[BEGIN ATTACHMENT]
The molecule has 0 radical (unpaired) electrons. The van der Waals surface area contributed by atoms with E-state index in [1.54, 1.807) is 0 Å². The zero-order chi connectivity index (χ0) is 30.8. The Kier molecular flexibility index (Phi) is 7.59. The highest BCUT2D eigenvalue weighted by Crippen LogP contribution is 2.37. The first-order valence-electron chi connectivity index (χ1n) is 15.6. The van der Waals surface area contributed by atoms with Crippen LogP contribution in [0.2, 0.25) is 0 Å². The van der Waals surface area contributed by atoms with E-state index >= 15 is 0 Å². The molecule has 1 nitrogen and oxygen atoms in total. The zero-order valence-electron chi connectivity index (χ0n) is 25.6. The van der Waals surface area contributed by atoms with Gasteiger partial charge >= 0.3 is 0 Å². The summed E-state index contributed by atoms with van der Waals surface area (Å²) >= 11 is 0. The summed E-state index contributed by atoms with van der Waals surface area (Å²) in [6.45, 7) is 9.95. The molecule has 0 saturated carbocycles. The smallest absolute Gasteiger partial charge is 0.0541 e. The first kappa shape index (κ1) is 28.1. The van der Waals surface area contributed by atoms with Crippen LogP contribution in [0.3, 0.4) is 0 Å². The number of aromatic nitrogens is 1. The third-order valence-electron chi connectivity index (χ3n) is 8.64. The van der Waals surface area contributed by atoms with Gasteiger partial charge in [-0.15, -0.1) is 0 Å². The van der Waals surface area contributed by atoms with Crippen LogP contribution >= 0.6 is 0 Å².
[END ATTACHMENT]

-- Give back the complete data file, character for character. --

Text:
The molecule has 0 radical (unpaired) electrons. The van der Waals surface area contributed by atoms with E-state index in [1.54, 1.807) is 0 Å². The zero-order chi connectivity index (χ0) is 30.8. The Kier molecular flexibility index (Phi) is 7.59. The highest BCUT2D eigenvalue weighted by Crippen LogP contribution is 2.37. The first-order valence-electron chi connectivity index (χ1n) is 15.6. The van der Waals surface area contributed by atoms with Crippen LogP contribution in [0.2, 0.25) is 0 Å². The van der Waals surface area contributed by atoms with E-state index >= 15 is 0 Å². The molecule has 1 nitrogen and oxygen atoms in total. The zero-order valence-electron chi connectivity index (χ0n) is 25.6. The van der Waals surface area contributed by atoms with Gasteiger partial charge >= 0.3 is 0 Å². The summed E-state index contributed by atoms with van der Waals surface area (Å²) >= 11 is 0. The summed E-state index contributed by atoms with van der Waals surface area (Å²) in [6.45, 7) is 9.95. The molecule has 0 saturated carbocycles. The smallest absolute Gasteiger partial charge is 0.0541 e. The first kappa shape index (κ1) is 28.1. The van der Waals surface area contributed by atoms with Crippen LogP contribution in [0.3, 0.4) is 0 Å². The number of aromatic nitrogens is 1. The third-order valence-electron chi connectivity index (χ3n) is 8.64. The van der Waals surface area contributed by atoms with Gasteiger partial charge in [-0.15, -0.1) is 0 Å². The van der Waals surface area contributed by atoms with Crippen LogP contribution >= 0.6 is 0 Å².